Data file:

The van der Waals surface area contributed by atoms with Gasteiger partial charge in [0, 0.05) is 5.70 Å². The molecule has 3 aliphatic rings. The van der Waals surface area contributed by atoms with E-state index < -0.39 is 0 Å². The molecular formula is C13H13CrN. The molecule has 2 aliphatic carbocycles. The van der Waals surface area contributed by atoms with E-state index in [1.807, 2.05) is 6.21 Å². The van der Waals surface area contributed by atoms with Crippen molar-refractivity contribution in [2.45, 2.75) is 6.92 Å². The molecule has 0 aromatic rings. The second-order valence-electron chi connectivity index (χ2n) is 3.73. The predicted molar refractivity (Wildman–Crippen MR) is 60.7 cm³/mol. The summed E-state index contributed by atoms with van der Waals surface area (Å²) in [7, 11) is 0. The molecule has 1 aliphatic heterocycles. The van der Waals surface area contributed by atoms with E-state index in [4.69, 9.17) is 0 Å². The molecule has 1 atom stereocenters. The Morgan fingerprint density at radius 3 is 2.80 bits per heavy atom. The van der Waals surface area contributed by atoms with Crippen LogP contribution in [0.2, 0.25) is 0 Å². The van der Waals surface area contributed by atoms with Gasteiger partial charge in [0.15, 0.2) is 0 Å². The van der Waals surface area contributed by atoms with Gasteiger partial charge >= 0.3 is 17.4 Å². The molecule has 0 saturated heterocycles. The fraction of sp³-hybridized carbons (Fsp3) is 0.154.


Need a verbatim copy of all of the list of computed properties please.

The van der Waals surface area contributed by atoms with Gasteiger partial charge in [0, 0.05) is 5.70 Å². The molecule has 3 aliphatic rings. The van der Waals surface area contributed by atoms with E-state index < -0.39 is 0 Å². The molecular formula is C13H13CrN. The molecule has 2 aliphatic carbocycles. The van der Waals surface area contributed by atoms with E-state index in [1.807, 2.05) is 6.21 Å². The van der Waals surface area contributed by atoms with Crippen molar-refractivity contribution in [2.45, 2.75) is 6.92 Å². The molecule has 0 aromatic rings. The second-order valence-electron chi connectivity index (χ2n) is 3.73. The predicted molar refractivity (Wildman–Crippen MR) is 60.7 cm³/mol. The summed E-state index contributed by atoms with van der Waals surface area (Å²) in [7, 11) is 0. The molecule has 1 aliphatic heterocycles. The van der Waals surface area contributed by atoms with E-state index in [4.69, 9.17) is 0 Å². The molecule has 1 atom stereocenters. The Morgan fingerprint density at radius 3 is 2.80 bits per heavy atom. The van der Waals surface area contributed by atoms with Crippen LogP contribution in [0.2, 0.25) is 0 Å². The van der Waals surface area contributed by atoms with Gasteiger partial charge in [0.15, 0.2) is 0 Å². The van der Waals surface area contributed by atoms with Gasteiger partial charge >= 0.3 is 17.4 Å². The molecule has 0 saturated heterocycles. The fraction of sp³-hybridized carbons (Fsp3) is 0.154.